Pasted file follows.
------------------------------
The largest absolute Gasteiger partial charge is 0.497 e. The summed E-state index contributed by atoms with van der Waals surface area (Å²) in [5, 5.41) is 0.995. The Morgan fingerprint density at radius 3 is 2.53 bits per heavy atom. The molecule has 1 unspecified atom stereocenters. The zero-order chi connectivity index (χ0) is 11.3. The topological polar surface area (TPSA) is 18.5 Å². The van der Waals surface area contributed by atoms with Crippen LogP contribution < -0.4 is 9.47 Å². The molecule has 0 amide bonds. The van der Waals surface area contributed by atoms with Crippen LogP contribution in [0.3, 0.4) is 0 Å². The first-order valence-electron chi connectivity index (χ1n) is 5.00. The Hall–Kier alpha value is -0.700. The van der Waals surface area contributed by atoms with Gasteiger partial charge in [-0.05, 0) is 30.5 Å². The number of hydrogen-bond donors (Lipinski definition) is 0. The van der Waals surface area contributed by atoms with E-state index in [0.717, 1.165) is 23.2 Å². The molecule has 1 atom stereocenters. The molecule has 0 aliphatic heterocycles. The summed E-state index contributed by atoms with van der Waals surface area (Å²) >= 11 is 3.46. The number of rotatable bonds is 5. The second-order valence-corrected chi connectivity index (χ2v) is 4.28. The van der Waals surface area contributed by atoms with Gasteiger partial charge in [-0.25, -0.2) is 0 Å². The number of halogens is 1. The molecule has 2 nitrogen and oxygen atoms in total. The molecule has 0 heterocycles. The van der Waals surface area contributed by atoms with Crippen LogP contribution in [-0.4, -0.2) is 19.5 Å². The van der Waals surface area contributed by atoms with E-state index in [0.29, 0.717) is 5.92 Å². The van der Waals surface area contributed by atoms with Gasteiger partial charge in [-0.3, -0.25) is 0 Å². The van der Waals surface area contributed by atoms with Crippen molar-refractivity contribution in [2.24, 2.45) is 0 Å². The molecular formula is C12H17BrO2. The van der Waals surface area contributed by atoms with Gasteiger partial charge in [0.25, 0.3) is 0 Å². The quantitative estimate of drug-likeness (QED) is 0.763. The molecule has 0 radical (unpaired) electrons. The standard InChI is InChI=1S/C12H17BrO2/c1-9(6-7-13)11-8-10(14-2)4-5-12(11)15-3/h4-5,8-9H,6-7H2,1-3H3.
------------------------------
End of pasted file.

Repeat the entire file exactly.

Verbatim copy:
The largest absolute Gasteiger partial charge is 0.497 e. The summed E-state index contributed by atoms with van der Waals surface area (Å²) in [5, 5.41) is 0.995. The Morgan fingerprint density at radius 3 is 2.53 bits per heavy atom. The molecule has 1 unspecified atom stereocenters. The zero-order chi connectivity index (χ0) is 11.3. The topological polar surface area (TPSA) is 18.5 Å². The van der Waals surface area contributed by atoms with Crippen LogP contribution < -0.4 is 9.47 Å². The molecule has 0 amide bonds. The van der Waals surface area contributed by atoms with Crippen LogP contribution in [0.3, 0.4) is 0 Å². The first-order valence-electron chi connectivity index (χ1n) is 5.00. The Hall–Kier alpha value is -0.700. The van der Waals surface area contributed by atoms with Gasteiger partial charge in [-0.05, 0) is 30.5 Å². The number of hydrogen-bond donors (Lipinski definition) is 0. The van der Waals surface area contributed by atoms with E-state index in [0.717, 1.165) is 23.2 Å². The molecule has 1 atom stereocenters. The molecule has 0 aliphatic heterocycles. The summed E-state index contributed by atoms with van der Waals surface area (Å²) >= 11 is 3.46. The number of rotatable bonds is 5. The second-order valence-corrected chi connectivity index (χ2v) is 4.28. The van der Waals surface area contributed by atoms with Gasteiger partial charge in [-0.25, -0.2) is 0 Å². The number of halogens is 1. The molecule has 2 nitrogen and oxygen atoms in total. The molecule has 0 heterocycles. The van der Waals surface area contributed by atoms with Crippen LogP contribution in [-0.4, -0.2) is 19.5 Å². The van der Waals surface area contributed by atoms with E-state index in [0.29, 0.717) is 5.92 Å². The van der Waals surface area contributed by atoms with Gasteiger partial charge in [-0.3, -0.25) is 0 Å². The van der Waals surface area contributed by atoms with Crippen molar-refractivity contribution in [2.24, 2.45) is 0 Å². The molecular formula is C12H17BrO2. The van der Waals surface area contributed by atoms with Gasteiger partial charge in [0.25, 0.3) is 0 Å². The quantitative estimate of drug-likeness (QED) is 0.763. The molecule has 0 radical (unpaired) electrons. The standard InChI is InChI=1S/C12H17BrO2/c1-9(6-7-13)11-8-10(14-2)4-5-12(11)15-3/h4-5,8-9H,6-7H2,1-3H3.